Our day with HarassMap in Cairo

On 31st March, myself (Bryony) and Julia were lucky enough to be invited to a workshop all about Diversity and tactics in street harassment activism, held in Cairo, Egypt!   The session was coordinated by Elisa Wynne-Hughes (Cardiff University), Karen Desborough and Jutta Weldes (University of Bristol) and funded by the Independent Social Research Foundation.

The high ceilings of our beautiful seminar room at AUC (American University in Cairo) Tahrir Square campus echoed laughter and discussion for a full day of tactics and strategies sharing, considering questions such as ‘who is included and excluded by different tactical approaches to combatting street harassment?’ Both groups were overwhelmed by the similarities of the struggles and challenges we face, in spite of our massively different urban and cultural contexts.

Both groups began by sharing our tactics and approaches with a short presentation. We were really interested in the clear structure of HarassMap’s work, as we look to move from sharing work between a small pool of volunteers into a more collective working model with clearer guidelines on who’s doing what. HarassMap asked us about how we use our map, and we both shared tales of the difficulties of getting both the British and Egyptian media to cover the issue of street harassment in a full, frank and appropriate way that is not sensationalist – the struggle continues on that one!

Julia and I then facilitated an exercise about the myths that come up around harassment, asking who these myths protect, and who they silence. We learnt that HarassMap do on the ground outreach through their Community Mobilization programme, and even have a manual full of the excuses that people will give for harassment, so that their volunteers can have a quick come back to each and every one! We were hugely impressed by this work, particularly given the additional difficulties faced by HarassMap in ensuring that their work is not seen as a political demonstration and thus investigated by the Government. We were very keen to put some of their direct community action strategies into action back in London. They had lots of myths to share:

After lunch, we moved on to discussing who our audiences are. Both Julia and I and the HarassMap team noted that while our intended audience would always be inclusive i.e. anyone who experiences sexual assault and harassment or cares about it, the actual audience of our work is sometimes limited to those already engaged with urban justice issues and community security issues, or broader gender and public space issues, who are often those who are less likely to be facing additional marginalisations. We discussed what we could do address this. I personally learnt a lot from our very interesting conversation about how the extreme marginalisation of Egypt’s LGBT community (see this article for context) means that a strategy is adopted of resisting visibility for safety reasons, which in turn means that lumping ‘women and LGBT people’ together as per our own messaging would have very different connotations and consequences here in Cairo. I thought back to how one of the first things our AirBnB host asked us was if Julia and I were a couple, as she said it was illegal in Egypt. While there are actually there are no direct laws prohibiting same sex acts, laws around Public Order and “Public Morality” are frequently used to arrest LGBT people.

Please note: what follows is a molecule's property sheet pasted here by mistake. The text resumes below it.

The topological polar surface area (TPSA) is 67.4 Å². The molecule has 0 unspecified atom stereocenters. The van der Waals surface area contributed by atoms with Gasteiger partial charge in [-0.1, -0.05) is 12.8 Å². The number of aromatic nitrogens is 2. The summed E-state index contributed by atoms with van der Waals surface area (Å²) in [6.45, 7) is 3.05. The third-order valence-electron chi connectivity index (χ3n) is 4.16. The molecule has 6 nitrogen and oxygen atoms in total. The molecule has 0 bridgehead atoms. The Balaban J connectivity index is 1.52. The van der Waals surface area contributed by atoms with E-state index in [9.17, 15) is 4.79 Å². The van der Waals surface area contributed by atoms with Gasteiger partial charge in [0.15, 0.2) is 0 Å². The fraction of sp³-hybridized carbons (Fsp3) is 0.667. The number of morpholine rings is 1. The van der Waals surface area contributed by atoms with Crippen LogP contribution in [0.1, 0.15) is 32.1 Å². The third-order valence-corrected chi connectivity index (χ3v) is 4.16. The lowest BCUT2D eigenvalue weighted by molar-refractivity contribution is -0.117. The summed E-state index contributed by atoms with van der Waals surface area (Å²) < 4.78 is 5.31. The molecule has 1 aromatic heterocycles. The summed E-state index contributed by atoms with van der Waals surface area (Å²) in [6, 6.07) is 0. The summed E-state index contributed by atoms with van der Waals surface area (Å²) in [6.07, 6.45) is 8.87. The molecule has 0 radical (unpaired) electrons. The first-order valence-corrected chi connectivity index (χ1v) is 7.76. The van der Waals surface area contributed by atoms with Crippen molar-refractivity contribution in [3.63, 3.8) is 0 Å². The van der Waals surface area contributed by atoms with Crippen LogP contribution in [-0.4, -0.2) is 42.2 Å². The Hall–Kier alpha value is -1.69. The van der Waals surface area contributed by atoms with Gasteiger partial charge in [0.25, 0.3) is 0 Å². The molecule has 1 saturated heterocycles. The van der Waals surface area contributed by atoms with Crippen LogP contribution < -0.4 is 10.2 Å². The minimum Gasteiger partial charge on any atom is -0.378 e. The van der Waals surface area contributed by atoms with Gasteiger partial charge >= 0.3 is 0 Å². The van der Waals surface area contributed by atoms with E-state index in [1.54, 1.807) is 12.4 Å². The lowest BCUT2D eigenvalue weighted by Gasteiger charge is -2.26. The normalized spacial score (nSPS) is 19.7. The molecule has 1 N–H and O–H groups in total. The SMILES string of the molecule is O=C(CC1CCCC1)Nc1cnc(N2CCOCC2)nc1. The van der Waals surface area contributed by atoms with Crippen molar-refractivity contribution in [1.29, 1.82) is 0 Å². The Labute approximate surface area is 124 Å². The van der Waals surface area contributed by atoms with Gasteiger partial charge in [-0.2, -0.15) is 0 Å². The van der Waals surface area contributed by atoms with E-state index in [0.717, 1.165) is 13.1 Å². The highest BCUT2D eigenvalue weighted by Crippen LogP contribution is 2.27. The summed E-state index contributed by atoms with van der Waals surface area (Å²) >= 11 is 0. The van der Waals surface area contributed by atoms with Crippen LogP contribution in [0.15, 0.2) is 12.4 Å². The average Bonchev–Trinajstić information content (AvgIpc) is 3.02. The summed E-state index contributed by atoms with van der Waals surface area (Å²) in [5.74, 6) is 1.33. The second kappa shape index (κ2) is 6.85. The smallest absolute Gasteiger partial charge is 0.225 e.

Likewise, we discussed how the dominance of some North American social justice and feminist terms in online circles are not equally used and useful in all contexts, e.g. in Cairo, a city of 11 million where 99.6% are ethnically Egyptian, the use of the term women of colour to denote an ethnic minority is not as helpful. HarassMap’s Communications Director Alia discussed how important it is to always include issues of race and religion when we discuss harassment, explaining that they would use an intersectional approach to address for example, that the type of street harassment that an Ethiopian maid might experience on the street in Cairo would likely reference her skin colour and status.

We spoke at length in the closing session about how both our projects attempt to navigate advocating for community change whilst interacting or not interacting with the police and the state in our respective countries in very different ways. The day taught us so much about the value and importance of finding and sharing common ground with other activists doing this work in other cities, to learn from each other, reflect on our tactics, successes and shortcomings, and share ideas. Above all, this day was a magical reminder of the power of solidarity across genders, cultures and cities in the fight against not only street harassment but all forms of violence.

We ended our day with a meal at the delicious Taboula in the Garden City area of Cairo, a stone’s throw from Tahrir Square, and wished our new friends farewell after an amazing day.

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